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Actually Mr. President, Unlike You, Immigrants Are Deeply Patriotic

On Sunday morning, President Trump wrote a series of Tweets targeting progressive Democratic congresswomen.

“So interesting to see ‘Progressive’ Democrat Congresswomen, who originally came from countries whose governments are a complete and total catastrophe… now loudly and viciously telling the people of the United States, the greatest and most powerful Nation on earth, how our government is to be run. Why don’t they go back and help fix the totally broken and crime infested places from which they came?” The President tweeted.

Trump seemed to be speaking about four freshmen congresswomen who had recently been feuding with Speaker of the House Nancy Pelosi, despite the fact only one of the four — Minnesota Rep. Ilhan Omar, is an immigrant, from Somalia. The other three — Reps. Ayanna Pressley, Rashida Tlaib, and Alexandria Ocasio-Cortez — were all born here in the U.S.

The tweets have understandably outraged liberals and others who accuse Trump of engaging in crass nativism in order to target a political opponent.

After all, asking Omar to to return to Somalia and fix its problems rather than criticize the U.S. is incoherent. Omar was elected as a Member of Congress; her obligation is to address American problems that her constituents care about; her country of origin has nothing to do with the matter.

Trump is not alone in his outrage at Omar, who has been critical of the U.S., and whose criticism has evoked nativist criticism from the likes of Tucker Carlson, who recently decried Omar’s “contempt” for America.

The truth is, some political activists do engage in rhetoric that goes over the top. I’m reminded of the British conservative writer Douglas Murray’s quip that there’s a difference between being a critic of a country and an opponent of it. Reading some of the rhetoric on the far side of the political left in the U.S., I do sometimes come away with the impression that they believe this is one of the worst, if not the worst, countries in the world.

Beto O’Rourke recently picked a meeting of refugees and immigrants in Tennessee, of all places, to tell them that “this country was founded on white supremacy. And every single institution and structure that we have in this country still reflects the legacy of slavery and segregation and Jim Crow and suppression, even in our democracy.” That’s kind of a bummer “Welcome to America” message.

But even if Omar is critical of the U.S., that’s no excuse to tell her to “go back to your country.”

A more important question is, are most immigrants ungrateful for the safe haven our country has provided them, harboring contempt for our core values and society?

The data suggests the opposite is true; immigrants tend to be the most pro-American members of the population.

Let’s start with the fact that a lot of people want to come here — more than want to go to any place in the world. Gallup surveyed people around the world about where they would like to move to. 21% of migrants said they wanted to come to the United States, a total of 158 million people. Canada came in a distant second, netting 6% of respondents.

Far from holding radical or non-representative political views, immigrants tend to have similar political orientations to native-born Americans.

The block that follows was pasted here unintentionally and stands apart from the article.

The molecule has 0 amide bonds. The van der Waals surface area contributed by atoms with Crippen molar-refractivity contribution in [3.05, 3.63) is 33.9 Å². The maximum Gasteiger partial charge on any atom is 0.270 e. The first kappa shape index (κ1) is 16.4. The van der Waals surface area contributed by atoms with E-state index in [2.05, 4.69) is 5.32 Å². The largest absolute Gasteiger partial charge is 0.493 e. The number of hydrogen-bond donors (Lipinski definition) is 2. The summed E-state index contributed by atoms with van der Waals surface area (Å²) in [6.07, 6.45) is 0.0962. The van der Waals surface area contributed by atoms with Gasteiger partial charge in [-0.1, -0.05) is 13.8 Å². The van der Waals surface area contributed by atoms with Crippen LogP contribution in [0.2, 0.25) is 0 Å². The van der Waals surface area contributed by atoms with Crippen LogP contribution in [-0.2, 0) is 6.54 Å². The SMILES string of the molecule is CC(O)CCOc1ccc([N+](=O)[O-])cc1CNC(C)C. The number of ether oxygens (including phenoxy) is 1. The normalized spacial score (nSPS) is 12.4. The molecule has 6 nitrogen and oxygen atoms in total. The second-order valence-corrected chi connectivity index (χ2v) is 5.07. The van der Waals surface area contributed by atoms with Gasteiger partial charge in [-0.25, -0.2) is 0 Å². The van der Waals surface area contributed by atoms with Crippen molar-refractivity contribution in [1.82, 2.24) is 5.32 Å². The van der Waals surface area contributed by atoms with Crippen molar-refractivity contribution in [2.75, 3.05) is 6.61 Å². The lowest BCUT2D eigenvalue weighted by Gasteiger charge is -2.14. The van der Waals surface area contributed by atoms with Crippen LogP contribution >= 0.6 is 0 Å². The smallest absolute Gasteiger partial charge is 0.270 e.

It may even please conservatives that most immigrants, like most on the political right, believe federal income taxes are too high!

Interestingly, among American Muslims, the percentage of immigrant Muslims who say they are proud to be American and who say they are satisfied with their lives is slightly higher than the percentage of native-born Muslims who say the same.

Meanwhile, twice as many immigrant Muslims say they are satisfied with how things are going in America as native-born Muslims. 73% of immigrant Muslims say they believe the American people are friendly to Muslims while 30% of native-born Muslims say the same. All of this suggests that the immigrant perspective is indeed unique; it is far more pro-American and far more optimistic about the United States.

While social conservatives stress the importance of two-parent families and traditional living arrangements, it’s immigrants who are more likely to embrace this mode of living. 82% of children of immigrants lived in two-parent families; among those with US-born parents, the percentage was 69%. The Urban Institute notes that families with at least one foreign-born parent were also slightly more likely to work a substantial number of hours, meaning that immigrants are embracing the work ethic that conservatives admire.

Conservatives tend to value patriotism and nationalism. They want the citizens of the country to honor the country’s history, institutions, and culture. It is also important for them to be able to compare America favorably with the rest of the world. The reality is, the nation’s immigrants are the ones most likely to share these values with them.

There are plenty of legitimate debates to be had about immigration, including its impact on the economy, and what the best path for dealing with our nation’s 13 million undocumented immigrants is.

But we should stop pretending that most immigrants are ungrateful to be here or that they harbor undue resentment towards our country; they are among the most pro-Americans of all Americans.

Zaid Jilani is a journalist who hails from Atlanta, Georgia. He has previously worked as a reporter-blogger for ThinkProgress, United Republic, the Progressive Change Campaign Committee, and Alternet. He is the cohost of the podcast “Extremely Offline.”

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